Under the influence of these geometers, a schoolmaster named Edwin Abbott Abbott published his whimsical little novel Flatland: A Romance of Many Dimensions in 1884, in which two-dimensional creatures try to wrap their minds around the possibility of a third; and in 1888 Charles Howard Hinton, a son-in-law of the logician George Boole, invented the word tesseract for the four-dimensional analogue of the cube. The four-dimensional space this object encloses he called hypervolume. He populated it with hypercones, hyperpyramids, and hyperspheres. Hinton titled his book, not very modestly, A New Era of Thought. He suggested that this mysterious, not-quite-visible fourth dimension might provide an answer to the mystery of consciousness. “We must be really four-dimensional creatures, or we could not think about four dimensions,” he reasoned. To make mental models of the world and of ourselves, we must have special brain molecules: “It may be that these brain molecules have the power of four-dimensional movement, and that they can go through four-dimensional movements and form four-dimensional structures.”

For a while in Victorian England the fourth dimension served as a catchall, a hideaway for the mysterious, the unseen, the spiritual—anything that seemed to be lurking just out of sight. Heaven might be in the fourth dimension; after all, astronomers with their telescopes were not finding it overhead. The fourth dimension was a secret compartment for fantasists and occultists. “We are on the eve of the Fourth Dimension; that is what it is!” declared William T. Stead, a muckraking journalist who had been editor of the Pall Mall Gazette, in 1893. He explained that this could be expressed by mathematical formulas and could be imagined (“if you have a vivid imagination”) but could not actually be seen—anyway not “by mortal man.” It was a place “of which we catch glimpses now and then in those phenomena which are entirely unaccountable for by any law of three-dimensional space.” For example, clairvoyance. Also telepathy. He submitted his report to the Psychical Research Society for their further investigation. Nineteen years later he embarked on the Titanic and drowned at sea.

By comparison Wells is so sober, so simple. No mysticism for him—the fourth dimension is not a ghost world. It is not heaven, nor is it hell. It is time.

What is time? Time is nothing but one more direction, orthogonal to the rest. As simple as that. It’s just that no one has been able to see it till now—till the Time Traveller. “Through a natural infirmity of the flesh…we incline to overlook this fact,” he coolly explains. “There is no difference between Time and any of the three dimensions of Space except that our consciousness moves along it.”

In surprisingly short order this notion would become part of the orthodoxy of theoretical physics.

WHERE DID THE IDEA come from? There was something in the air. Much later Wells tried to remember:

In the universe in which my brain was living in 1879, there was no nonsense about time being space or anything of that sort. There were three dimensions, up and down, fore and aft and right and left, and I never heard of a fourth dimension until 1884 or thereabout. Then I thought it was a witticism.

Very witty. People of the nineteenth century sometimes asked, as people will, “What is time?” The question arises in many different contexts. Say you want to explain the Bible to children. The Educational Magazine, 1835:

Ver. 1. In the beginning God created the heaven and the earth.

What do you mean by the beginning? The beginning of time.—What is time? A measured portion of eternity.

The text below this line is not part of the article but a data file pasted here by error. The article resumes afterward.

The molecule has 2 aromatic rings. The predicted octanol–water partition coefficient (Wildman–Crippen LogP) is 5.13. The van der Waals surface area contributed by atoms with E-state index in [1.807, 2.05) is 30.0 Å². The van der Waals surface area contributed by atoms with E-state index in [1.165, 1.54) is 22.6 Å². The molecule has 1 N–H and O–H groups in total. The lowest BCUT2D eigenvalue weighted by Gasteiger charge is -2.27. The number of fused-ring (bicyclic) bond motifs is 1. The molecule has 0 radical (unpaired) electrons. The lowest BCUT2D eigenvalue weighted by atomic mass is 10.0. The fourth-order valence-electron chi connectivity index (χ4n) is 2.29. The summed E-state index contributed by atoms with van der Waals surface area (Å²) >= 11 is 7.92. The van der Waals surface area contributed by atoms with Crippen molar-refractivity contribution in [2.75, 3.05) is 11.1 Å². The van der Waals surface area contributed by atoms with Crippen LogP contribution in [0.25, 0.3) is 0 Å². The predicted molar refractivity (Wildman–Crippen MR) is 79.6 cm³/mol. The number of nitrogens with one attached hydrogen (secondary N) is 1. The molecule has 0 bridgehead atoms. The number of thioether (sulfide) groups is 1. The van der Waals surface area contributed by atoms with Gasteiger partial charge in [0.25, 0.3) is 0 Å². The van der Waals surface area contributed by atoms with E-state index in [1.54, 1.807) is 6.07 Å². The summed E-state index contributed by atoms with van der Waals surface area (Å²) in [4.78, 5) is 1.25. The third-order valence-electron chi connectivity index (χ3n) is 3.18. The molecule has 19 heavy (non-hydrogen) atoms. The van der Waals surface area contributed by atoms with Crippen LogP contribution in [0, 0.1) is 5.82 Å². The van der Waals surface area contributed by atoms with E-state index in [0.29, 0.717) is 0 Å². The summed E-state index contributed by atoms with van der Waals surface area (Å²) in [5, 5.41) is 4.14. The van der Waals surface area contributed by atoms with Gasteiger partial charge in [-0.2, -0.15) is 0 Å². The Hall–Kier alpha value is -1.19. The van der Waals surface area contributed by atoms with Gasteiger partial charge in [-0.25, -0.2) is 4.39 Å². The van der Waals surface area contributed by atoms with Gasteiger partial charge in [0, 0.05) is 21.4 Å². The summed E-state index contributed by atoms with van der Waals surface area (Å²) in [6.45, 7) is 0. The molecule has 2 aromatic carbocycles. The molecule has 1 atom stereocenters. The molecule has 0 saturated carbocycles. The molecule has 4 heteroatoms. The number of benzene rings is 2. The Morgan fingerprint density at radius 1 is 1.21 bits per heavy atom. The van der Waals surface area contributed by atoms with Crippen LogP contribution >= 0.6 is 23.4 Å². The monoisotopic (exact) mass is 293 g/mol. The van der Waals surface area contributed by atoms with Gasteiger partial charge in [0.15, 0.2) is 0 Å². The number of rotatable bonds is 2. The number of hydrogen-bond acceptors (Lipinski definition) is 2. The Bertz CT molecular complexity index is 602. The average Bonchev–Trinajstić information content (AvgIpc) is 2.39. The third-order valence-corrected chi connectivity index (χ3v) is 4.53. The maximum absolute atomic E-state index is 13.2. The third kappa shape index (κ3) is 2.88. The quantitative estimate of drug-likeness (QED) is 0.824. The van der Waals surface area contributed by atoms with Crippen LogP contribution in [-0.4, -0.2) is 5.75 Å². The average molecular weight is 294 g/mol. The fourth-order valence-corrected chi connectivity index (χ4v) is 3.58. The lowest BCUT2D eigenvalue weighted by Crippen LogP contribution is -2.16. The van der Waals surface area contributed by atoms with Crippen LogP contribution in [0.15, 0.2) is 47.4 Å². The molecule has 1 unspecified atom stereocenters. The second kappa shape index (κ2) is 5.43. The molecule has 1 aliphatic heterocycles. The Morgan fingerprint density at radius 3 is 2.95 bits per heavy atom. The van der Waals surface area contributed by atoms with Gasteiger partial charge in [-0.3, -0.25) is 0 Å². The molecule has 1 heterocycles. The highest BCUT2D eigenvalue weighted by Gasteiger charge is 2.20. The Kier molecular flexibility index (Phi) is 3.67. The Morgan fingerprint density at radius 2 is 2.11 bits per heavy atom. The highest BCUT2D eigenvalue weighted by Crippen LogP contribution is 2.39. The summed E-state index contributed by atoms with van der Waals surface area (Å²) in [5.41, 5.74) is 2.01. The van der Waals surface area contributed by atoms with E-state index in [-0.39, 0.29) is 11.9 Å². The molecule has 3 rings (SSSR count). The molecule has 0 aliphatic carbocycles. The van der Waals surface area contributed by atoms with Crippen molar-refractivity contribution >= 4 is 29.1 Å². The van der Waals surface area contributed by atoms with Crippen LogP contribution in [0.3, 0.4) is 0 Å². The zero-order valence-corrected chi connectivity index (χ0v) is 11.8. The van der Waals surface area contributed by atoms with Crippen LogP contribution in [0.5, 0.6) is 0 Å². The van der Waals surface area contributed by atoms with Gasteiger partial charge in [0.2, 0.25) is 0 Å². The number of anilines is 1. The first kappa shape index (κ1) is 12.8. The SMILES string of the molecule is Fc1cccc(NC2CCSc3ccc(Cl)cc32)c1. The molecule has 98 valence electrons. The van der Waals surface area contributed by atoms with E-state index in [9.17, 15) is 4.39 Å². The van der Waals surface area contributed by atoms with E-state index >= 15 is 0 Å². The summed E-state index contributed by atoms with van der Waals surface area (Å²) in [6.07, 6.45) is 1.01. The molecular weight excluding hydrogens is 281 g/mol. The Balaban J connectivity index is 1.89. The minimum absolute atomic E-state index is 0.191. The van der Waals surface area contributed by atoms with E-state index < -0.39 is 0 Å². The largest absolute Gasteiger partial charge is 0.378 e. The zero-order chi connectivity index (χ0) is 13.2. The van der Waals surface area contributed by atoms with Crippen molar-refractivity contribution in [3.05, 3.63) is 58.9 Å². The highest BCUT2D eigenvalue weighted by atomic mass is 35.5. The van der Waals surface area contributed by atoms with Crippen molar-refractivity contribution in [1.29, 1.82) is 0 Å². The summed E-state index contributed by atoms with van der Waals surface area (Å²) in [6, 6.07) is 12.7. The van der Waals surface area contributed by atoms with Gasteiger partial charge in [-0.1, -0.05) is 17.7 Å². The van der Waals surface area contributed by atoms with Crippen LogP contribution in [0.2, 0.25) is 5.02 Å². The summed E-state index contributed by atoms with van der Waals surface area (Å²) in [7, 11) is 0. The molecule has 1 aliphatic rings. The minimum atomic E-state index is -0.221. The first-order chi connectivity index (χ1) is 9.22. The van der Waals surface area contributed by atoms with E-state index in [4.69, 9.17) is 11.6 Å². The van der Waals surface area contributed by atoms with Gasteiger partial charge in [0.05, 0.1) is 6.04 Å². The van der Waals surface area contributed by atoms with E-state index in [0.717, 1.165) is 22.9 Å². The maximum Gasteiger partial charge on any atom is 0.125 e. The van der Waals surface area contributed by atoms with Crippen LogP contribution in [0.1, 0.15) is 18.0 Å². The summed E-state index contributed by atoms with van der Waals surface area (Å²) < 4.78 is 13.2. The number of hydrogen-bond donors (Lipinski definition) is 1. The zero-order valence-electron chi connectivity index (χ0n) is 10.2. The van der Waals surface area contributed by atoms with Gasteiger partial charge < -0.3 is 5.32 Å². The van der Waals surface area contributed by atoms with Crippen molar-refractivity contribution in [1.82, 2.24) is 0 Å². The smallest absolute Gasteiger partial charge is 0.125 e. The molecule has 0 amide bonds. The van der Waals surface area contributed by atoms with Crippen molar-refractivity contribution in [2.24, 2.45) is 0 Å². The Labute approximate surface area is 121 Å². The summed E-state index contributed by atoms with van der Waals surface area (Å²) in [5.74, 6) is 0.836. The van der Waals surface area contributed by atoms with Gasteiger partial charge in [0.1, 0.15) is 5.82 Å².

But everyone knows what time is. It was true then and it’s true now. Also no one knows what time is. Augustine stated this pseudoparadox in the fourth century and people have been quoting him, wittingly and unwittingly, ever since:

What then is time? If no one asks me, I know. If I wish to explain it to one that asks, I know not.*2

Isaac Newton said at the outset of the Principia that everyone knew what time was, but he proceeded to alter what everyone knew. Sean Carroll, a modern physicist, says (tongue in cheek), “Everybody knows what time is. It’s what you find out by looking at a clock.” He also says, “Time is the label we stick on different moments in the life of the world.” Physicists like this bumper-sticker game. John Archibald Wheeler is supposed to have said, “Time is nature’s way to keep everything from happening all at once,” but Woody Allen said that, too, and Wheeler admitted having found it scrawled in a Texas men’s room.*3

Richard Feynman said, “Time is what happens when nothing else happens,” which he knew was a wisecrack. “Maybe it is just as well if we face the fact that time is one of the things we probably cannot define (in the dictionary sense), and just say that it is what we already know it to be: it is how long we wait.”

When Augustine contemplated time, one thing he knew was that it was not space—“and yet, Lord, we perceive intervals of times, and compare them, and say some are shorter, and others longer.” We measure time, he said, though he had no clocks. “We measure times as they are passing, by perceiving them; but past, which now are not, or the future, which are not yet, who can measure?” You cannot measure what does not yet exist, Augustine felt, nor what has passed away.

In many cultures—but not all—people speak of the past as being behind them, while the future lies ahead. They visualize it that way, too. “Forgetting what is behind and straining toward what is ahead, I press on,” says Paul. To imagine the future or the past as a “place” is already to engage in analogy. Are there “places” in time, as there are in space? To say so is to assert that time is like space. The past is a foreign country: they do things differently there. The future, too. If time is a fourth dimension, that is because it is like the first three: visualizable as a line; measurable in extent. Still, in other ways time is unlike space. The fourth dimension differs from the other three. They do things differently there.